Navigating the Non-Degree Market Surge: Insights from Indiana and Tennessee in 2023
Which non-degree programs are in demand? This is an increasingly common question from Eduventures clients. Population dips, a tight labor market, and a chorus of doubt about college ROI mean that many institutions are navigating softening degree interest. Non-degree programs—shorter, cheaper, and faster to launch—can serve as a complement or alternative to degrees.
But how do you get an up-to-date read on which schools are playing the non-degree card? While IPEDS offers useful data, it is backward-looking and incomplete, so we turned to an alternative: state higher education commissions charged with new program approvals. This shows that 2023 is on course to produce the highest number of new non-degree programs yet, and highlights what looks like a winning strategy.
Companies vs. Colleges
If you want proof that some think non-degree is worth a big bet, the recent announcement from 2U and HP is a case in point. Not only is HP—the computer hardware giant—launching a game design and management professional certificate on 2U’s edX platform, but it is covering the full cost for all learners.
The most successful non-degree programs on such platforms are offered by the likes of Google, Meta, and IBM, not universities. Companies have an interest in expanding their tech-ready workforce and want to ensure their products are top-of-mind.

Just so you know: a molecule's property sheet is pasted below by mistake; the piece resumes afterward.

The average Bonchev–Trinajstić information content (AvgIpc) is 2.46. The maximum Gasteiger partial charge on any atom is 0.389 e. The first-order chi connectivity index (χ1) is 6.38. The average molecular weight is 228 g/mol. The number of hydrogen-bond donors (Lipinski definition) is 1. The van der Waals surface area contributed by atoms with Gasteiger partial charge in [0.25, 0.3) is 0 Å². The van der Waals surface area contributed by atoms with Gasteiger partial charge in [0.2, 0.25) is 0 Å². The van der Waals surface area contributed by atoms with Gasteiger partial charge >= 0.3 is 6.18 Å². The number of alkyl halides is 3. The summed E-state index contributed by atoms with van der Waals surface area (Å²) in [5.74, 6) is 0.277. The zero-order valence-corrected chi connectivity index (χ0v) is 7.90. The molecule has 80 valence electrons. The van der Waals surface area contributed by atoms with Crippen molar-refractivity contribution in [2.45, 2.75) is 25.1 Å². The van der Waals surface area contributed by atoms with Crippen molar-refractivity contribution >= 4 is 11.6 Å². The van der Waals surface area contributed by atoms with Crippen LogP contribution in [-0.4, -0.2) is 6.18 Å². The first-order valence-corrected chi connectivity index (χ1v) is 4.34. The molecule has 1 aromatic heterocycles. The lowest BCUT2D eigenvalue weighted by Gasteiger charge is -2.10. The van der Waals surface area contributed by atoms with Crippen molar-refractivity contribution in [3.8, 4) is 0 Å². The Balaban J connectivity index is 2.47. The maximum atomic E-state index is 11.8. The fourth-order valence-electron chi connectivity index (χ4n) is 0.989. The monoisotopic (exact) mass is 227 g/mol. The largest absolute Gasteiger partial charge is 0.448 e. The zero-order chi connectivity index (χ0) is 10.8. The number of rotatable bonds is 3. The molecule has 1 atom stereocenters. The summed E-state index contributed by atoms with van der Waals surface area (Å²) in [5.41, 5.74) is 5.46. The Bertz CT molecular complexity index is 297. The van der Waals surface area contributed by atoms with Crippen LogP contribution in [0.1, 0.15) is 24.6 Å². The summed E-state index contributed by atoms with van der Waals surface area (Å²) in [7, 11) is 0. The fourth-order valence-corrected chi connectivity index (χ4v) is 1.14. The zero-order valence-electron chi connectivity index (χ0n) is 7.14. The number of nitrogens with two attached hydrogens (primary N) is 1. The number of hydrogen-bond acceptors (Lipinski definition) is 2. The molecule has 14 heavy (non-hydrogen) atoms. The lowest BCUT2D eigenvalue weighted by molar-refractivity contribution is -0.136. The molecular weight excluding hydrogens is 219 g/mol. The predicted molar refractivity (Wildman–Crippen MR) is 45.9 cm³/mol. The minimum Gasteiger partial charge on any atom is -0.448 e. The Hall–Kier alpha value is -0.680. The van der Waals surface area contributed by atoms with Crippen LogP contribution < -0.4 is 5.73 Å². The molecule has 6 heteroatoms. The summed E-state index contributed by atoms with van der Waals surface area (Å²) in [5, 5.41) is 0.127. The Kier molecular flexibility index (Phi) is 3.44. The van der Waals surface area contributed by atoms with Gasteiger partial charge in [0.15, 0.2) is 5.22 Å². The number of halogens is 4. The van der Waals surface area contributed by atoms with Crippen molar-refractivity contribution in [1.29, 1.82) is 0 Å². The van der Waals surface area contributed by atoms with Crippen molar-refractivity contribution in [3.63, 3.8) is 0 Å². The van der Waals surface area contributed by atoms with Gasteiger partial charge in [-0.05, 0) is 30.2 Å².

So, how are colleges and universities responding?
Eduventures analyzed non-degree program approval trends in two states: Indiana and Tennessee. The Indiana Commission for Higher Education Commission and the Tennessee Higher Education Commission stand out for making detailed program approval data publicly available. Of course, two states don’t represent the nation—and only public institutions and for-credit programs are under their purviews—but they do speak to national trends.
Figure 1 shows the number of new non-degree programs—undergraduate and graduate—approved in Tennessee over the past decade.
If approvals continue at the current pace, well over one hundred new non-degree programs will launch in Tennessee in 2023, a record. The same thing is evident in Indiana: about 50 non-degree programs were approved through the first half of the year, putting the state on track to best the previous high in 2019.